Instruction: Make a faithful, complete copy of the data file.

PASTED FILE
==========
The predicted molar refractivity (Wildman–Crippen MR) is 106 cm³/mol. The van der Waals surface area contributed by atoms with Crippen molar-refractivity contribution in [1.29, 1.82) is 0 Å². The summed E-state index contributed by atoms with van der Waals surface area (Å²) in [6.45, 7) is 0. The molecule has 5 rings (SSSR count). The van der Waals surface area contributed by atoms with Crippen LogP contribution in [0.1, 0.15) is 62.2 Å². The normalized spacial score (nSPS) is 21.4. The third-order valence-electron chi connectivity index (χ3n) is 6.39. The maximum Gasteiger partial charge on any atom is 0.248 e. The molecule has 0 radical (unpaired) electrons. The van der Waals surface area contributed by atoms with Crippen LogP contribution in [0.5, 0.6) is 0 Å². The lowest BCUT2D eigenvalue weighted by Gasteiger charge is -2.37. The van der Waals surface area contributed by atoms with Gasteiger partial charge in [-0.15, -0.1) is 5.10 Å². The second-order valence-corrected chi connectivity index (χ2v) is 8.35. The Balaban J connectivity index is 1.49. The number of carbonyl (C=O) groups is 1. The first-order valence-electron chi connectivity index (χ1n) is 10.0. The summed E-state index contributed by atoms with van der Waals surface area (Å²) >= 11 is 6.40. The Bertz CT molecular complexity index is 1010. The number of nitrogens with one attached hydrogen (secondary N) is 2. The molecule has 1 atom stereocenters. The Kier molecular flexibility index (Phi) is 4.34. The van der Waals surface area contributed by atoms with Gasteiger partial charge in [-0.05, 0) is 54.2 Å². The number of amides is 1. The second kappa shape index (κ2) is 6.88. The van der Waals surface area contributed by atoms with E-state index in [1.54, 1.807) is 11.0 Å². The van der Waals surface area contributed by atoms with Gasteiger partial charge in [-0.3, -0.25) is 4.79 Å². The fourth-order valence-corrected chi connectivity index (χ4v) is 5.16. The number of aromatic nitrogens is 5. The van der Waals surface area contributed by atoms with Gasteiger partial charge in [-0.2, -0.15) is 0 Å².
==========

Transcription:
The predicted molar refractivity (Wildman–Crippen MR) is 106 cm³/mol. The van der Waals surface area contributed by atoms with Crippen molar-refractivity contribution in [1.29, 1.82) is 0 Å². The summed E-state index contributed by atoms with van der Waals surface area (Å²) in [6.45, 7) is 0. The molecule has 5 rings (SSSR count). The van der Waals surface area contributed by atoms with Crippen LogP contribution in [0.1, 0.15) is 62.2 Å². The normalized spacial score (nSPS) is 21.4. The third-order valence-electron chi connectivity index (χ3n) is 6.39. The maximum Gasteiger partial charge on any atom is 0.248 e. The molecule has 0 radical (unpaired) electrons. The van der Waals surface area contributed by atoms with Crippen LogP contribution in [0.5, 0.6) is 0 Å². The lowest BCUT2D eigenvalue weighted by Gasteiger charge is -2.37. The van der Waals surface area contributed by atoms with Gasteiger partial charge in [-0.15, -0.1) is 5.10 Å². The second-order valence-corrected chi connectivity index (χ2v) is 8.35. The Balaban J connectivity index is 1.49. The number of carbonyl (C=O) groups is 1. The first-order valence-electron chi connectivity index (χ1n) is 10.0. The summed E-state index contributed by atoms with van der Waals surface area (Å²) >= 11 is 6.40. The Bertz CT molecular complexity index is 1010. The number of nitrogens with one attached hydrogen (secondary N) is 2. The molecule has 1 atom stereocenters. The Kier molecular flexibility index (Phi) is 4.34. The van der Waals surface area contributed by atoms with Gasteiger partial charge in [-0.05, 0) is 54.2 Å². The number of amides is 1. The second kappa shape index (κ2) is 6.88. The van der Waals surface area contributed by atoms with E-state index in [1.54, 1.807) is 11.0 Å². The van der Waals surface area contributed by atoms with Gasteiger partial charge in [-0.3, -0.25) is 4.79 Å². The fourth-order valence-corrected chi connectivity index (χ4v) is 5.16. The number of aromatic nitrogens is 5. The van der Waals surface area contributed by atoms with Gasteiger partial charge in [-0.2, -0.15) is 0 Å².